Immigrants and allies voice opposition to detention center plan

5a10c0eed168a.imageVia Goshen News | By Aimee Ambrose

GOSHEN — Potential plans for a new immigration detention facility drew protesters and activists to the steps of the Elkhart County Courthouse Saturday afternoon.

A few hundred people — pressed under a phalanx of umbrellas, hoods and ponchos against the rain — attended a cultural rally where several speakers expressed opposition to the possibility that Nashville-based CoreCivic intends to acquire property along C.R. 7, across from the Elkhart County Landfill. The company operates detention centers for the U.S. Immigration and Customs Enforcement agency and also operates correctional facilities across the country.

“We believe that stopping this prison will help our immigrant brothers and sisters,” Richard Aguirre, founder of Elkhart County HOPE, told the diverse crowd.

He and other speakers used the rally to send a message to county leaders to reject any prison proposal. The thrust of their arguments was such a facility would be bad for the local economy as it could chase away immigrant workers who hold numerous manufacturing jobs in the county.

“The vast majority of our immigrant community is very hard working. They keep our factories open. They keep the economy flowing,” said Felipe Merino, an immigrant defense attorney and Goshen resident. “Everyone came here for a reason, whether it was recently or generations ago.”

Goshen’s image would suffer as well, some believe.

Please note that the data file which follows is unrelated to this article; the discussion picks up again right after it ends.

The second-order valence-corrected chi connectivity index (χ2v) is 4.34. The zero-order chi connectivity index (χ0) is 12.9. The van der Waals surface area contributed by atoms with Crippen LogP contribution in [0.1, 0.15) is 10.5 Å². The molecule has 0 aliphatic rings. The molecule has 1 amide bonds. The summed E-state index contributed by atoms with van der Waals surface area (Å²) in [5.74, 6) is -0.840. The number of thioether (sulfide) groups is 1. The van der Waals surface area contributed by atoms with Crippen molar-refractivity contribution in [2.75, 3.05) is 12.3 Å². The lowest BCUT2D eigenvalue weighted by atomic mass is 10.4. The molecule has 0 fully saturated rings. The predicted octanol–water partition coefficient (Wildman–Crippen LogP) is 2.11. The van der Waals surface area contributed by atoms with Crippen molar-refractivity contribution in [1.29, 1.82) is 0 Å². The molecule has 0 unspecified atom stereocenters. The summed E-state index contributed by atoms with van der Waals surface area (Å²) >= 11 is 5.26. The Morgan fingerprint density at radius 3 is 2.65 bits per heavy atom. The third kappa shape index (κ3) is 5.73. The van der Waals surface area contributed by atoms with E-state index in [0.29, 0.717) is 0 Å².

“I do believe this detention center runs contrary to what we’re building in Goshen. I think we’re building a vibrant, welcoming community,” Goshen City Council member Julia King said after speaking at the rally.

Speakers paused a couple times as the crowd broke into chants of “Just say no” and “We are one,” the latter in both English and Spanish.

“We have to support the undocumented and stand with them,” said Melissa Cortez, Goshen.

She and a couple friends launched one of the chants.

Several attendees carried signs to protest detention efforts for undocumented immigrants. Others came from outside Elkhart County to support the rally.

“It sickens me to think Elkhart could imprison undocumented immigrants,” said Monica Casanova, Fort Wayne. “We strive to be the best we can to contribute to our communities.”

“While I’m home, I’m supporting the development of rapid response groups in case of ICE raids and to protect and support each other at this spiritual and political moment,” said Sarah Thompson, an Elkhart County native who worked with Christian Peacemaker Teams in Chicago. “Immigrants are subjected to many injustices within a broad system that is making profit for the few and a lot of heartache for the many.”

Thompson is preparing to move to Atlanta in January to take a position with the Martin Luther King Jr. Center for Nonviolent Social Change.

Organizing grassroots campaigns is a key strategy for speakers who helped lead the rally.

“An ICE prison in Elkhart County will be no benefit to immigrants and no benefit to the community,” said Lisa Koop, an attorney at the Chicago-based National Immigration Justice Center. “We are not the first community to push back … We can stop it, and we will.”

Koop referred, apparently, to protests against a proposed detention center in Illinois.

CoreCivic, under its previous name Corrections Corporation of America, pulled plans in 2013, to build a facility in Joliet following intense community opposition, according to a news story by the Chicago Tribune posted online in June 2013.

Meanwhile, booths were set up during Saturday’s rally for attendees to obtain information on immigration issues.

CoreCivic representatives have not commented if they have any specific proposals for Elkhart County. Elkhart County commissioner Mike Yoder said Friday the company had contacted him earlier this fall about the possibility of building the detention center on farmland across from the landfill.

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